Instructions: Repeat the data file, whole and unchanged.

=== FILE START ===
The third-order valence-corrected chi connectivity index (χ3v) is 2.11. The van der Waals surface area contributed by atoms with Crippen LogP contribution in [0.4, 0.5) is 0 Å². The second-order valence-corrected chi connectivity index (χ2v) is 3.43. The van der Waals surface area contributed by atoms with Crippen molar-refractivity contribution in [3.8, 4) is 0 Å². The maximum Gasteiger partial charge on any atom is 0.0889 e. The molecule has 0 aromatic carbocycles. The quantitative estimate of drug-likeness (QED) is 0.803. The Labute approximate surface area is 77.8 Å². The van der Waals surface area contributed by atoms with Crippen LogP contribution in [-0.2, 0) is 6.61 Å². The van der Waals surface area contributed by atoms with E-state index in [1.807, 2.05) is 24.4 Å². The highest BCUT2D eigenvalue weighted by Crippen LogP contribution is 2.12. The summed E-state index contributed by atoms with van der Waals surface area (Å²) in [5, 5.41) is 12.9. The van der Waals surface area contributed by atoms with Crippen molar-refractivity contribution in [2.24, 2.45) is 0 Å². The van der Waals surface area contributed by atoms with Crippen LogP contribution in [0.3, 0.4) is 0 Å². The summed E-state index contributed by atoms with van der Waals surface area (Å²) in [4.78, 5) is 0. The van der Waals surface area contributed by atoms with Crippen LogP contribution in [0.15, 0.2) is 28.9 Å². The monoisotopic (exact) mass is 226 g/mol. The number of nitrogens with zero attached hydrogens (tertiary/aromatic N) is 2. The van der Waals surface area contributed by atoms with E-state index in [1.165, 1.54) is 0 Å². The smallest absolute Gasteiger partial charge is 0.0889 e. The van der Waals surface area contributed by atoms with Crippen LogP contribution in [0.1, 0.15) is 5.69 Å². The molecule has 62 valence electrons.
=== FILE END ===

The third-order valence-corrected chi connectivity index (χ3v) is 2.11. The van der Waals surface area contributed by atoms with Crippen LogP contribution in [0.4, 0.5) is 0 Å². The second-order valence-corrected chi connectivity index (χ2v) is 3.43. The van der Waals surface area contributed by atoms with Crippen molar-refractivity contribution in [3.8, 4) is 0 Å². The maximum Gasteiger partial charge on any atom is 0.0889 e. The molecule has 0 aromatic carbocycles. The quantitative estimate of drug-likeness (QED) is 0.803. The Labute approximate surface area is 77.8 Å². The van der Waals surface area contributed by atoms with Crippen LogP contribution in [-0.2, 0) is 6.61 Å². The van der Waals surface area contributed by atoms with E-state index in [1.807, 2.05) is 24.4 Å². The highest BCUT2D eigenvalue weighted by Crippen LogP contribution is 2.12. The summed E-state index contributed by atoms with van der Waals surface area (Å²) in [5, 5.41) is 12.9. The van der Waals surface area contributed by atoms with Crippen molar-refractivity contribution in [2.24, 2.45) is 0 Å². The van der Waals surface area contributed by atoms with Crippen LogP contribution in [0.3, 0.4) is 0 Å². The summed E-state index contributed by atoms with van der Waals surface area (Å²) in [4.78, 5) is 0. The van der Waals surface area contributed by atoms with Crippen LogP contribution in [0.15, 0.2) is 28.9 Å². The monoisotopic (exact) mass is 226 g/mol. The number of nitrogens with zero attached hydrogens (tertiary/aromatic N) is 2. The van der Waals surface area contributed by atoms with E-state index in [1.165, 1.54) is 0 Å². The smallest absolute Gasteiger partial charge is 0.0889 e. The van der Waals surface area contributed by atoms with Crippen LogP contribution in [0.1, 0.15) is 5.69 Å². The molecule has 62 valence electrons.